European relief as Dutch snub ‘siren song’ of far-right
European leaders breathed a sigh of relief Thursday as the pragmatic Dutch plumped for the status-quo, voting Liberal Prime Minister Mark Rutte back into power even though the far-right shot up into second place.
“A vote for Europe, a vote against extremists,” Margaritis Schinas, spokesman for EU Commission chief Jean-Claude Juncker, said in a Tweet.
After the Brexit blow and Donald Trump’s victory in the US, Wednesday’s general elections was being closely watched across a continent seeking to take the temperature of the rise of populism.
It was “a victory for common sense and a great start for Europe’s election season,” said Holger Schmieding, chief economist with Berenberg bank.
The fact that most Dutch voters had “rebuked the siren songs of the populists may help a little” with upcoming polls in France and Germany, he said.
After flirting for some months with putting anti-Islam MP Geert Wilders at the helm of the country of 17 million people, in the end Dutch voters opted for stability.
With 93 percent of votes counted, Rutte’s Liberal VVD party was seen as emerging as the largest party for the third time running with 33 seats, the Dutch news agency said.
That is eight seats down on the last elections in 2012, but puts him in pole position to form the next coalition government to rule one of the largest eurozone economies.
The Netherlands had “said ‘stop’ to the wrong kind of populism,” Rutte told cheering supporters late Wednesday.
The next task was “to unite the country … (and) succeed in forming a stable government for the next four years.”
– Coalition talks –
Wilders however had reason to crow, having boosted his number of seats to 20 from 15 in the last election, according to the ANP count.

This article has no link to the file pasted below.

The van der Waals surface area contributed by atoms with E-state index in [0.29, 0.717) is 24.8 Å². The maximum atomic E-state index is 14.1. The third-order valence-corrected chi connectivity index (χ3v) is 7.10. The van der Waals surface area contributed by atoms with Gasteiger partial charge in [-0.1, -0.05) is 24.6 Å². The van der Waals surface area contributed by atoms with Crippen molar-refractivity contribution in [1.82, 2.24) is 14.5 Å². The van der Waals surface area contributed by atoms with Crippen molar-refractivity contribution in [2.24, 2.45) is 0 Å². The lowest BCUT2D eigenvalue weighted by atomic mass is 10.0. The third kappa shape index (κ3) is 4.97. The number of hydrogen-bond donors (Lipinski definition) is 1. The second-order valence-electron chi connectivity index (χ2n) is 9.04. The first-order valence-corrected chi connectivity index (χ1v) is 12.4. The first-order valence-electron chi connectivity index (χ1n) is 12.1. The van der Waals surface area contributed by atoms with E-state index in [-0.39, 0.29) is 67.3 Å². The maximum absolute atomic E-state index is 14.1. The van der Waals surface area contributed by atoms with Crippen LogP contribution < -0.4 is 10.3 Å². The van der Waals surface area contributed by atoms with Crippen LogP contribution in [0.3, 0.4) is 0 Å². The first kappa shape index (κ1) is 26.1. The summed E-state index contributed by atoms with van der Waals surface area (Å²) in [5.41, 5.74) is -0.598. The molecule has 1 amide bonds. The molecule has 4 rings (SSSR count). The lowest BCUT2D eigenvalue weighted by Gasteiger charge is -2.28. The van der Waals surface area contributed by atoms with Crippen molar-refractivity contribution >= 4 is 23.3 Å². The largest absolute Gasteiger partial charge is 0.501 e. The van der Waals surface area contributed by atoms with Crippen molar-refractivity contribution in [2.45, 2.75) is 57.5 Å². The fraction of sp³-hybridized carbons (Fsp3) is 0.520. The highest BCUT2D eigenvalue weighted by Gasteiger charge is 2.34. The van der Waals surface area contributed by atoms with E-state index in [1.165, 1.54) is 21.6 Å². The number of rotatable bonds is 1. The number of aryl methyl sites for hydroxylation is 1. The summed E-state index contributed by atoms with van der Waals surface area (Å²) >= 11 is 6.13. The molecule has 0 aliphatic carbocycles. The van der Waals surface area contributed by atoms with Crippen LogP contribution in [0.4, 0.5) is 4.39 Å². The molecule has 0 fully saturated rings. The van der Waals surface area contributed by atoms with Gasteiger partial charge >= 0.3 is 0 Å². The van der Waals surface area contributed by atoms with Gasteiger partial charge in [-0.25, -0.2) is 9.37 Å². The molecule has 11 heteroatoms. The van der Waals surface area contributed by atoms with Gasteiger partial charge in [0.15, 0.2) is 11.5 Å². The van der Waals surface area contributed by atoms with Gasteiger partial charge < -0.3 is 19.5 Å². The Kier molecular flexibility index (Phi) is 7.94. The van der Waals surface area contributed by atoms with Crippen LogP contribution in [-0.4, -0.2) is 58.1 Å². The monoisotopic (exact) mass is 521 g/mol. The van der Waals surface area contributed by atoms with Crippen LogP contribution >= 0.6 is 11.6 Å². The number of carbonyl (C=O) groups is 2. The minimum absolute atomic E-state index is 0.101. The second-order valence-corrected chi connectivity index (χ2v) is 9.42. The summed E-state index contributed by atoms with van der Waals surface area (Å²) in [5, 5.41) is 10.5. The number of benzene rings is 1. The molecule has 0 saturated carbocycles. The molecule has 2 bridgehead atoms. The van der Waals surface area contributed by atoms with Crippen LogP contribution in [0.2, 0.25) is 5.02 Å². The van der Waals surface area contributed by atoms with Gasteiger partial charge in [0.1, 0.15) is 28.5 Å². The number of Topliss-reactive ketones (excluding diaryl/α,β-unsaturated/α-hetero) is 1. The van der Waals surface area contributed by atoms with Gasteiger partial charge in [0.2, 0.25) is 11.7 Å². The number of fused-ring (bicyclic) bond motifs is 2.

“We were the 3rd largest party of the Netherlands. Now we are the 2nd largest party. Next time we will be nr. 1!” he tweeted.
But Rutte is unlikely to ask Wilders and his anti-EU Freedom Party (PVV) to join him in coalition, having been stabbed in the back in 2012 when the MP withdrew his support for the government over austerity talks, forcing snap elections.
All the top party leaders were due to gather for the first time at the centuries-old Dutch parliament later Thursday to “give their opinions on how the new cabinet can be formed,” the parliamentary press office said.
“The fascination for the rise of right-wing populism in Europe is over,” said Hajo Funke, from the Otto Suhr political sciences institute, at Berlin’s Free University.
“They see that the right-wing populism, as good as it was perceived against migrants, can destroy countries’ economies and trigger a chain-reaction of destruction in Europe.”
Wilders adopted a conciliatory tone early Thursday as he eyed the start of tough coalition talks.
“I would still like to co-govern as the PVV, if possible. But if that doesn’t work … we’ll support the cabinet, where needed, on the issues that are important to us,” he told reporters.
Rutte is more likely to turn natural coalition partners the Christian Democratic Appeal (CDA) and Democracy party D66 which shared joint third with 19 seats each.
Rutte plus the CDA and D66 would comprise 71 seats of the 76 needed for a parliamentary majority.
That means they would have to woo a fourth party for a centre-right coalition. Two contenders could be the Christian Union with five seats or the more orthodox Calvinist Reformed Political Party (SGP) which took three.
– Opposition foe –
That would leave Wilders as the largest party in opposition, ensuring he will remain a thorn in the side of the establishment.
Joining him most likely in opposition will be his ideological foe Jesse Klaver who has turned around the fortunes of his ecologist, left-wing party GroenLinks.
The young charismatic leader appears to have drawn huge support among younger voters, and boosted his party from just four seats in parliament to 14.
“I think it will be difficult for them to negotiate about lot of issues but I think within a couple of months we will see a centre-right government being formed with these results,” Leiden University analyst Geerten Waling told AFP.
“With this election there is absolutely no reason to think that there is a political crisis in the Netherlands.”